Generative research methods such as interviews or field studies are used to discover new information about users’ goals and motivations and better understand their behavior—in and outside the product. On the other hand, evaluative research methods such as usability testing are perfect for assessing a specific product solution to ensure it’s easy to use and works as intended.

Using both generative and evaluative UX research during the design process ensures the product we’re building addresses real needs, solves existing pain points, and does these in the most viable way. This continuous learning process uncovers new insights to help us create value for your customers.

Research methodologies

In my case I can decide to do online surveys of my target audience which would include asking them a set of close-ended and open-ended questions using google forms, which would provide me with valuable data which I will later on use to develop helpful insights, figure out my target pool’s pain points and possibly help me for the content of my website. 

Target audience

A target audience is a group of people identified as likely customers of a business. People in a target audience share demographic similarities, such as age, location, or socioeconomic status. Defining a target audience will help me craft my project and in retrospect; to come up with relevant content in a language they understand.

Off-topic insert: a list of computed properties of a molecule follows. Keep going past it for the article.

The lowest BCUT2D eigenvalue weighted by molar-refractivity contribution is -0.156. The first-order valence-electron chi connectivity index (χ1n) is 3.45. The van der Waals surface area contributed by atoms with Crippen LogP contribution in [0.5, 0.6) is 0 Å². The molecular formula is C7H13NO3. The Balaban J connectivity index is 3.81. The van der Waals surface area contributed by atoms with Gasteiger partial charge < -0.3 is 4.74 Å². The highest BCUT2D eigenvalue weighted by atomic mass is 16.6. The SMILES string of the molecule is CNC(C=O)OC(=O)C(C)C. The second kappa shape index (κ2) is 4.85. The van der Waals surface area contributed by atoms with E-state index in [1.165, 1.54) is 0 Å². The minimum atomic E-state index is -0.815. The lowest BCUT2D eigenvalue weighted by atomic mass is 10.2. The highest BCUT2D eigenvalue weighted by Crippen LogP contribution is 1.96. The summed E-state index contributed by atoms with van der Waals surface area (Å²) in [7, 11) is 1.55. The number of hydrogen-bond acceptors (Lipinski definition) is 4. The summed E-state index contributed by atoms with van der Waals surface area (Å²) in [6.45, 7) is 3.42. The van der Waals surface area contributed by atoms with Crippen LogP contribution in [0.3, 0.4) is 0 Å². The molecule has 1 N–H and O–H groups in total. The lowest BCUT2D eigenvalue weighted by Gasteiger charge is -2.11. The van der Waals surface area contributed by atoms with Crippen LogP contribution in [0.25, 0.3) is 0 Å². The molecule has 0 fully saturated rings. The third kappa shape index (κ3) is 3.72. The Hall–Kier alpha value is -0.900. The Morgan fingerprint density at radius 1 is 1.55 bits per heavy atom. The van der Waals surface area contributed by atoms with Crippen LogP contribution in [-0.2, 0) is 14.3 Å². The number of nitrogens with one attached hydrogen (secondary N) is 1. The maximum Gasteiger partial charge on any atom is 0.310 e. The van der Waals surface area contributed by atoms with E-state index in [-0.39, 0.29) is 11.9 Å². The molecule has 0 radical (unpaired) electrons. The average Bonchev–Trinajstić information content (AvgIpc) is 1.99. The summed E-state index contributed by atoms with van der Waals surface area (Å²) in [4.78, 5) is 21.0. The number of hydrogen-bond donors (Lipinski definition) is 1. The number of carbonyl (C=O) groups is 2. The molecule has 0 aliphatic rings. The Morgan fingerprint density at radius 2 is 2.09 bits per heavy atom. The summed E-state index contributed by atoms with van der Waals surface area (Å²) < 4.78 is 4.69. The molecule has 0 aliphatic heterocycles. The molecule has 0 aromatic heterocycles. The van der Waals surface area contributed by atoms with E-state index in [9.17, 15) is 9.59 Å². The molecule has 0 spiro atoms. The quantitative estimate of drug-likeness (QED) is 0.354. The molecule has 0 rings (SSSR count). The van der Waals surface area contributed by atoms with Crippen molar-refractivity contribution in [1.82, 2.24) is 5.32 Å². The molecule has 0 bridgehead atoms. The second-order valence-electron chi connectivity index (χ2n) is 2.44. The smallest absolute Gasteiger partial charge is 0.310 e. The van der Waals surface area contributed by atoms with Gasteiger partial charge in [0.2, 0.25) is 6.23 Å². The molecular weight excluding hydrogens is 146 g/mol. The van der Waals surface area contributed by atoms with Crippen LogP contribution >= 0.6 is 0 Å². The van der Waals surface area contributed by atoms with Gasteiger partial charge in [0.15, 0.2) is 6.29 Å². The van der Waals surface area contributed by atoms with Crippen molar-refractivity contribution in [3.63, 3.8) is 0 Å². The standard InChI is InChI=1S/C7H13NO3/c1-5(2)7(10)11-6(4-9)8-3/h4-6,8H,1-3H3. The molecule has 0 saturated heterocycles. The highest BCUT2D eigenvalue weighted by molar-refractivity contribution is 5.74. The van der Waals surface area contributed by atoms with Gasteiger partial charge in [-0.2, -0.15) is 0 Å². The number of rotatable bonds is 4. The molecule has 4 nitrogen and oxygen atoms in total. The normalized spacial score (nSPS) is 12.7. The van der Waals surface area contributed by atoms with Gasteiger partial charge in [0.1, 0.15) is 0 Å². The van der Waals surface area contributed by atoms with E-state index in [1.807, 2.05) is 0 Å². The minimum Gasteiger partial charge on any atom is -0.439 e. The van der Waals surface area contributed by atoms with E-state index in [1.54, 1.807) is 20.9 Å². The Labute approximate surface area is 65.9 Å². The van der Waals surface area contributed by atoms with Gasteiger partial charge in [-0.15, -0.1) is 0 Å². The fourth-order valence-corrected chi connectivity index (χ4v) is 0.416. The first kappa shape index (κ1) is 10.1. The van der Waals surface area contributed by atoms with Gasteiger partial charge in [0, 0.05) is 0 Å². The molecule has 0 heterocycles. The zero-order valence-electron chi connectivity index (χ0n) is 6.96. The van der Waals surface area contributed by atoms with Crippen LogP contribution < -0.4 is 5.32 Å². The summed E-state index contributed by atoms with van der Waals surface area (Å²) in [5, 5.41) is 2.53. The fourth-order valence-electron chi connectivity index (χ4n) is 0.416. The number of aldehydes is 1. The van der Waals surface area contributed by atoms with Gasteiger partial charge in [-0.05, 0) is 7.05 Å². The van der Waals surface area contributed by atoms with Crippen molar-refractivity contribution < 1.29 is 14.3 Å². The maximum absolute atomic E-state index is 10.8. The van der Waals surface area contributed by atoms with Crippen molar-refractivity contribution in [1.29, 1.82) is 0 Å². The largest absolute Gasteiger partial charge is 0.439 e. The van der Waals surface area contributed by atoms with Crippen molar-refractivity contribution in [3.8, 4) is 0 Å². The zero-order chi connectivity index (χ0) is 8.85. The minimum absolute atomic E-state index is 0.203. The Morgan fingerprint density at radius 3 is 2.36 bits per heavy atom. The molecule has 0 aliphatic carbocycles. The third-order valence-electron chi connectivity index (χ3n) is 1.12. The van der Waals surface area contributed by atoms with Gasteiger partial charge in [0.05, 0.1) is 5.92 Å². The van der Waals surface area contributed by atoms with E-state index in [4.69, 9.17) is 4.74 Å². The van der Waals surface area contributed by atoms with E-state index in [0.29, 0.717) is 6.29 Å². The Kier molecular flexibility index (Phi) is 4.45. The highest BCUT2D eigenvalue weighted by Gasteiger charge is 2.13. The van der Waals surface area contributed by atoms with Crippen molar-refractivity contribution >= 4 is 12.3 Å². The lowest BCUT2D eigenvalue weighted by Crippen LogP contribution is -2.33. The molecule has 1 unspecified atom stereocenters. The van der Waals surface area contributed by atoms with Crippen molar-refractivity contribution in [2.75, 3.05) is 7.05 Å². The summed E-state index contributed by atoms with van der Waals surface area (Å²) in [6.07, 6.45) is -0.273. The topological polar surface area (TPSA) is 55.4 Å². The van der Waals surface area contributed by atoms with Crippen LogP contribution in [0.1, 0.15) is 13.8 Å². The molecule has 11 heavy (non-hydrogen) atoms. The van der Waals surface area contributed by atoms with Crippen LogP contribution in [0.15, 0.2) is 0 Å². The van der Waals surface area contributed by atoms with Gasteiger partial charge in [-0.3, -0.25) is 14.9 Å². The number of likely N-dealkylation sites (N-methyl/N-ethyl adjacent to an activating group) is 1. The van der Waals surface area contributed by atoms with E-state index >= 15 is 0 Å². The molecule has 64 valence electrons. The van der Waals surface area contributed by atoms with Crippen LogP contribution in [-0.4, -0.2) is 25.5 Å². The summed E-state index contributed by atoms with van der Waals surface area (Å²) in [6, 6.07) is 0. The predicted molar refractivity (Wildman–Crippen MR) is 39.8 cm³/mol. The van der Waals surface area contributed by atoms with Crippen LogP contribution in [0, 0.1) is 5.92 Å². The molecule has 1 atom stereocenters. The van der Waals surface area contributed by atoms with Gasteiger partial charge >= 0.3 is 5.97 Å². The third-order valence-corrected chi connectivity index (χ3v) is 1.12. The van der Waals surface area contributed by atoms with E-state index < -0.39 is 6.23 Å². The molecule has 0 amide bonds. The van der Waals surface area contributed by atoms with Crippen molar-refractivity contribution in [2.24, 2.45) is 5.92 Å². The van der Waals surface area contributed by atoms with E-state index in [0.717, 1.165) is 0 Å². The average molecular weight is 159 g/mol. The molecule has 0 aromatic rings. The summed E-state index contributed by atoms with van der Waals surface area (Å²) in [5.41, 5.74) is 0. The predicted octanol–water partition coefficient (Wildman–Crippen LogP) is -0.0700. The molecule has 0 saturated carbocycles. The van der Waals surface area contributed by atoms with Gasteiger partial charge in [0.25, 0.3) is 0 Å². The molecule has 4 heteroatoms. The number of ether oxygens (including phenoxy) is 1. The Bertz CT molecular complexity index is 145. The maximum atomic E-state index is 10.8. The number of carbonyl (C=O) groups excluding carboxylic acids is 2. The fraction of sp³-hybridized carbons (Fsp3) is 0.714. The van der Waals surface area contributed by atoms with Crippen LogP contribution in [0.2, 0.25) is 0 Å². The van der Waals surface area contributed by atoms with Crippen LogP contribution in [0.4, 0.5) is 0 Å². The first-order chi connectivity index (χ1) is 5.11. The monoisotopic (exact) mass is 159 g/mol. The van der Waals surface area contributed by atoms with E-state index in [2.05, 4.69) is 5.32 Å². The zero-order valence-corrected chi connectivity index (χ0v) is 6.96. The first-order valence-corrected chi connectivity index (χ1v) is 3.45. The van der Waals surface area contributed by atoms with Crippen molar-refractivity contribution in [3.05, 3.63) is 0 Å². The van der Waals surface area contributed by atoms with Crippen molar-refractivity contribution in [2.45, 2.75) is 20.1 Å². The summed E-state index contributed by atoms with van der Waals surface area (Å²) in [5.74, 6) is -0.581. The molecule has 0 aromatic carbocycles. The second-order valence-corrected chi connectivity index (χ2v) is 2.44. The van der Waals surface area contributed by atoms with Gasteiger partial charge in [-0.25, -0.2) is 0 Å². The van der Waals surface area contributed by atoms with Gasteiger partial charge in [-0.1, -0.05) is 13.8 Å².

My primary target audience includes individuals with familiarity with design who want to learn the skill of digital product design. The secondary group includes newbies in design who want to explore digital product design as a potential career prospect. The tertiary group includes anyone with the desire to learn digital product design. 

Design thinking process

One of the key things that I learned from Steph’s workshop was to never fall in love with the first version of your design because when designing for users we are at first making design decisions based on assumptions that are later validated or invalidated via user testing. Beyond that, the data we gather from attitudinal research is all about what users say but how the user actually uses the product and their behavior can be very different. Therefore as designers, we should take an iterative approach to design i.e define, develop and iterate. The end product can always get better and better with frequent loops of feedback. 

Design thinking is a process that seeks to solve complex problems by approaching it from a user’s perspective. Generally, the process can be divided into three key phases i.e immersion, ideation and implementation. 

Design thinking: A non-linear process


Before starting any project, we as designers need to put ourselves out of the equation and think from our target user’s perspective. In order to that we make use of the empathise stage of design thinking process. The aim of this step is to paint a clear picture of who my end users are, what challenges they face, and what needs and expectations must be met. In order to gain said insights I came with a set of questions that will act as my primary survey